This may have been the intent: ” Teachers could also establish their mastery of the subjects they taught by showing they had had a major in the subject, a passing score on a licensure test of that subject, or a graduate degree in the subject. ” however, with cash-wrapped states the situation has become very rigid. To have a Pearson test for teachers that fails a trilingual teacher with 15 years of experience (what is needed in the schools today) — and deny the person a license or a career promotion is too restrictive when the policy is applied . You must get a certain score on a test. That is what we are doing to our students in the K-12 now and it is wrong as well as these exams for our teachers.
    They have set the gates on the locks so tight and rigid — our teacher training program locally (I don’t work there) only graduated 10 teachers this past year and we used to graduate 100 or more. If this is the future that Ms. Stotsky wants to define with rigidity, then I guess you will have to hire the TFA teachers with 5 weeks of training….

  2. jean sanders

    respectfully, having spent 50 years in public education in Massachusetts, I disagree with the picture that Ms. Stotsky has painted here. “the section setting forth the conditions for being labeled a highly qualified teacher and emphasizing the role of content knowledge in teacher effectiveness. ” There were decades of discussions about the “Content” specialty if you are a high school teacher and is it necessary if you are a special educator, or an elementary teacher ,,, one size does not fit all and I would leave these specifics up to the states (I prefer what we have in Massachusetts but I probably wouldn’t be happy in another state). When the regulation is written too specifically it shuts out options and it can be easily used to push an ideological viewpoint. Therefore, I would prefer it be left out of the federal regulation and left to the individual state to decide (as I mentioned, that would work for MASS but maybe not as well in another state?) Ms. Stotsky left Massachusetts and there has been a lot of dialog since that time so I wish she could be updating her views. The current situation of tests that the teacher candidates must take is not the best — we have well qualified people who miss a test by two points and it denies them a certificate, a pay increase, or a job that they are essential qualified for. It is the artifact of a poor test being used to judge a well qualified person. Ms. Stotsky might not know of these concerns. Also, she works now for the University of Walton (totally funded by Walton) and is not in a neutral position where she should be deciding policy for the schools of education.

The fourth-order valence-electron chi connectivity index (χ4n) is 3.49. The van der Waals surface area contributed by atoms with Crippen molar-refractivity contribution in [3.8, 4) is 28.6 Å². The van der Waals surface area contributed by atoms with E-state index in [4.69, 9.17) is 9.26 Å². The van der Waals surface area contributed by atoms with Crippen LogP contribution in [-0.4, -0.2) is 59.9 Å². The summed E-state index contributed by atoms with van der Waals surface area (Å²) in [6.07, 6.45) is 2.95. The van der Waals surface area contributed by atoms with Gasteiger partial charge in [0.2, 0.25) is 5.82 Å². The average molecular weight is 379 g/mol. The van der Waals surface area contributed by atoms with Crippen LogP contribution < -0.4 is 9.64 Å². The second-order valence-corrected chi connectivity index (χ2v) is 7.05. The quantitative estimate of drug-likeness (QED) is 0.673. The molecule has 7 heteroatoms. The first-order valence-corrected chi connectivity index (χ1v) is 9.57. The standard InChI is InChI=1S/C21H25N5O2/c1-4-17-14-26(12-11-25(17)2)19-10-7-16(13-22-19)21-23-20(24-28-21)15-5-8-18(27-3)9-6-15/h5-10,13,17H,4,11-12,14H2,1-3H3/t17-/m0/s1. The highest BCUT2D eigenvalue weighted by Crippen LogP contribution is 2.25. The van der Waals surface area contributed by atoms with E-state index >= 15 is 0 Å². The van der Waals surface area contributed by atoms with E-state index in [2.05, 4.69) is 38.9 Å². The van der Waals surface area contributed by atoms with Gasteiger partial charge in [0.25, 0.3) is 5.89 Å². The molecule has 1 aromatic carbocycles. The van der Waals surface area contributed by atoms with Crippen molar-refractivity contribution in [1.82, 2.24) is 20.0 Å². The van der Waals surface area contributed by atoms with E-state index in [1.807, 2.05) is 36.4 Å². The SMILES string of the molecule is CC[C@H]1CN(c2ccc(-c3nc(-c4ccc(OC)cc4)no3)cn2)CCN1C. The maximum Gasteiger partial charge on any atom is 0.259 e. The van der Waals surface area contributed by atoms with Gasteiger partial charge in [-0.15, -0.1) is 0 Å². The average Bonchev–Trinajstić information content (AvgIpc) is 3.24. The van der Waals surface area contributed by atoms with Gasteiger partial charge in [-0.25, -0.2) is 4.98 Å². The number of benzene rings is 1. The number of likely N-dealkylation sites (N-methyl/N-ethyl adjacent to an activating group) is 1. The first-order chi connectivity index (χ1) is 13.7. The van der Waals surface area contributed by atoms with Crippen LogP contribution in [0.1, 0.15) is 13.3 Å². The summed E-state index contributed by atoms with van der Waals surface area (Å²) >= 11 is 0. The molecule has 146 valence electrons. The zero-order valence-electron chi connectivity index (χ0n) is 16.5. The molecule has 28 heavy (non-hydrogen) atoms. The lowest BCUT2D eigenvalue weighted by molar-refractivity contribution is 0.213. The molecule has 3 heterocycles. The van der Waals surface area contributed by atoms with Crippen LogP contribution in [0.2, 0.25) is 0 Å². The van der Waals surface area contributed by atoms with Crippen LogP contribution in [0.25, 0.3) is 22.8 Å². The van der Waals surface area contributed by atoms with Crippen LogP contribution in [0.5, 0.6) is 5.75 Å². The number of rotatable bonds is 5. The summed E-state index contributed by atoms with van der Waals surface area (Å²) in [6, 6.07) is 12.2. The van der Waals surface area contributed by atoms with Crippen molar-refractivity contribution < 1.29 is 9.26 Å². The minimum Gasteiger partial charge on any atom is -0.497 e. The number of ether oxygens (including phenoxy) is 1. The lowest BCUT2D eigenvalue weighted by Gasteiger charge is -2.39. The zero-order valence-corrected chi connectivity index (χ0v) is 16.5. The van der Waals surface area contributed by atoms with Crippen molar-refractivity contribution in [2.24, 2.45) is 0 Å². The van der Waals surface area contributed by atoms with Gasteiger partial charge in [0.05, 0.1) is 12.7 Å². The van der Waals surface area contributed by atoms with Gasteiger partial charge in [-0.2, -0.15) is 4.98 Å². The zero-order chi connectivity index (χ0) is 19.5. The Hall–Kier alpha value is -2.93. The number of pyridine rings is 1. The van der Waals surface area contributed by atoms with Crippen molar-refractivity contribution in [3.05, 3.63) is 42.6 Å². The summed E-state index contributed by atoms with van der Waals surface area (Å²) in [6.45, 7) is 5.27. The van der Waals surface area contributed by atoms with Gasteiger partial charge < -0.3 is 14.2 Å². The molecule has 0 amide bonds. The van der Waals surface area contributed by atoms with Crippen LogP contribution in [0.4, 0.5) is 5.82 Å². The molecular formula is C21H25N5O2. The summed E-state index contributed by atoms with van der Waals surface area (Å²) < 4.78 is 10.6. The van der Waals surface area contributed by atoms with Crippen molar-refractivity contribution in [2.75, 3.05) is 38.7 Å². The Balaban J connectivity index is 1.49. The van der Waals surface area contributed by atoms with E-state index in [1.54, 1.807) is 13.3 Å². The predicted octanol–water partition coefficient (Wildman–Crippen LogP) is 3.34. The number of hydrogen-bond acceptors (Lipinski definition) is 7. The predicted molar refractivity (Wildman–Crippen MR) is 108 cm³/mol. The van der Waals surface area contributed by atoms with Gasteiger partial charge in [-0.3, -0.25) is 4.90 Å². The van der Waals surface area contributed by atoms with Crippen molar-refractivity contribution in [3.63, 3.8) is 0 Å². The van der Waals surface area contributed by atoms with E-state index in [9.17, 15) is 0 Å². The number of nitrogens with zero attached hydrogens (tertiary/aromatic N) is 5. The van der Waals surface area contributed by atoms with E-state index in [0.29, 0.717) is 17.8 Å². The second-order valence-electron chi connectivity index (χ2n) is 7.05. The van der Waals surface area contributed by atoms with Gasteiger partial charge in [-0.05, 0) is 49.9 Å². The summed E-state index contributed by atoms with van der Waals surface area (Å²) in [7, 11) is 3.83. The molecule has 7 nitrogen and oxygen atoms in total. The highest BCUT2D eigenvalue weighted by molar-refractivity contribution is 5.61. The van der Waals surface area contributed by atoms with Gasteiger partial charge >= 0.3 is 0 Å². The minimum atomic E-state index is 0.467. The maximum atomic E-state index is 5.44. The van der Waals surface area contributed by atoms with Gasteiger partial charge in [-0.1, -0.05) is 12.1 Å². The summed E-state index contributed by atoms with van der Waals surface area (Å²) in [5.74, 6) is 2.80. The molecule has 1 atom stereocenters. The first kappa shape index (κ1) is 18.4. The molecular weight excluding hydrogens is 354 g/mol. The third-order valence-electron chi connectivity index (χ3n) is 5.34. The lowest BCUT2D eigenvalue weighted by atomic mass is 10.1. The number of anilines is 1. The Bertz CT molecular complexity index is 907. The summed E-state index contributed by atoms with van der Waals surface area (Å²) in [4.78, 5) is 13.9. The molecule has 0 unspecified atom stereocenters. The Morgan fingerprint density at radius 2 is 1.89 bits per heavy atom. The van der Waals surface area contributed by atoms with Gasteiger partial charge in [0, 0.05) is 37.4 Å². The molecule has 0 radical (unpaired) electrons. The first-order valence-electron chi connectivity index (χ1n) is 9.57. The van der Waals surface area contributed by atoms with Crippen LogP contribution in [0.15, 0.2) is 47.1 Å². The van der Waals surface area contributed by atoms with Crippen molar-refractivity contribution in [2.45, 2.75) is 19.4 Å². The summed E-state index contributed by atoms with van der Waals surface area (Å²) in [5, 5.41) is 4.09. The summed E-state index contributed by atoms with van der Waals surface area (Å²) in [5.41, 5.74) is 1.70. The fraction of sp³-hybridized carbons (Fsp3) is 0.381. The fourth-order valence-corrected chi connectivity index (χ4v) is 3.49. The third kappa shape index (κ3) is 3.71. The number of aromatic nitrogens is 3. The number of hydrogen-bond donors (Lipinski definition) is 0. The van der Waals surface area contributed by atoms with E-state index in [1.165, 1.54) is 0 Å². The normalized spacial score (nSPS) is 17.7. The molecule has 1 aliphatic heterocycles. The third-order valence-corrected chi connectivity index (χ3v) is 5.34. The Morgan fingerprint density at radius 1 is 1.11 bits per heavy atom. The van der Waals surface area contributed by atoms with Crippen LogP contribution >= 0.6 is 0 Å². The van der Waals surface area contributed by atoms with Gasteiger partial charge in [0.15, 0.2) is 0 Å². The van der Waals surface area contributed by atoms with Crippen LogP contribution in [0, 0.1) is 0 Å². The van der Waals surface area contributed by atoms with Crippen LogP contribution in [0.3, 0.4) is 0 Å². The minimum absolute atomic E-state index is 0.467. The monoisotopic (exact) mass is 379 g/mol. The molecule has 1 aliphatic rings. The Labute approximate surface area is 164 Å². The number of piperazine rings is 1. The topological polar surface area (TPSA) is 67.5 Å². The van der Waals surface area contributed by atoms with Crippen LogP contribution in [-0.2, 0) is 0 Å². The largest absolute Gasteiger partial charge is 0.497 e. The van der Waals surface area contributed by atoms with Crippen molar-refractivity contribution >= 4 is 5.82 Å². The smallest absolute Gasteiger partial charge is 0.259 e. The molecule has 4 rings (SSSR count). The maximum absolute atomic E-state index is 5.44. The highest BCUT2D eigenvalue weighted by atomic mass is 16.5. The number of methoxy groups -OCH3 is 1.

3. Barry Stern

    Though I have great respect for Ms. Stotsky, on this issue of “highly qualified teachers” I’ll have to go with the views of Senator Alexander. The U.S. Department of Education can recommend but simply cannot enforce standards for teachers. It has neither the expertise nor the budget to effectively monitor this, nor the clout to make changes should it find something awry. States and local districts are responsible, and each will find its own way to certify quality. The NCLB requirement and for that matter most state requirements for teacher quality can be easily gamed. In fact, just about all districts tend to score above 90-95% on teacher quality. If a measure doesn’t discriminate, why have it? Moreover, such requirements tend not to be predictive of student success. To be sure, our teachers need to know their subjects, and they need to respect, have empathy for and relate well to kids. But these traits are more likely to surface in measures like student proficiency, attendance, promotion and graduation rates, and evaluations by administrators, colleagues, parents and the students themselves. These outcomes are what the federal and state governments should measure; they should be very cautious about specifying institutional inputs. Schools need fewer regulations not more. In short, the federal government should do what it can do well in making a difference, not things that are unlikely to improve conditions in the local schools.


  1. Sandra Stotsky, Ed.D. | UARK – DEPARTMENT OF EDUCATION REFORM - […] Stotsky.  Blog on Education Views.  February 1, 2015.  Why is Senator Lamar Alexander Removing the most Important Section in…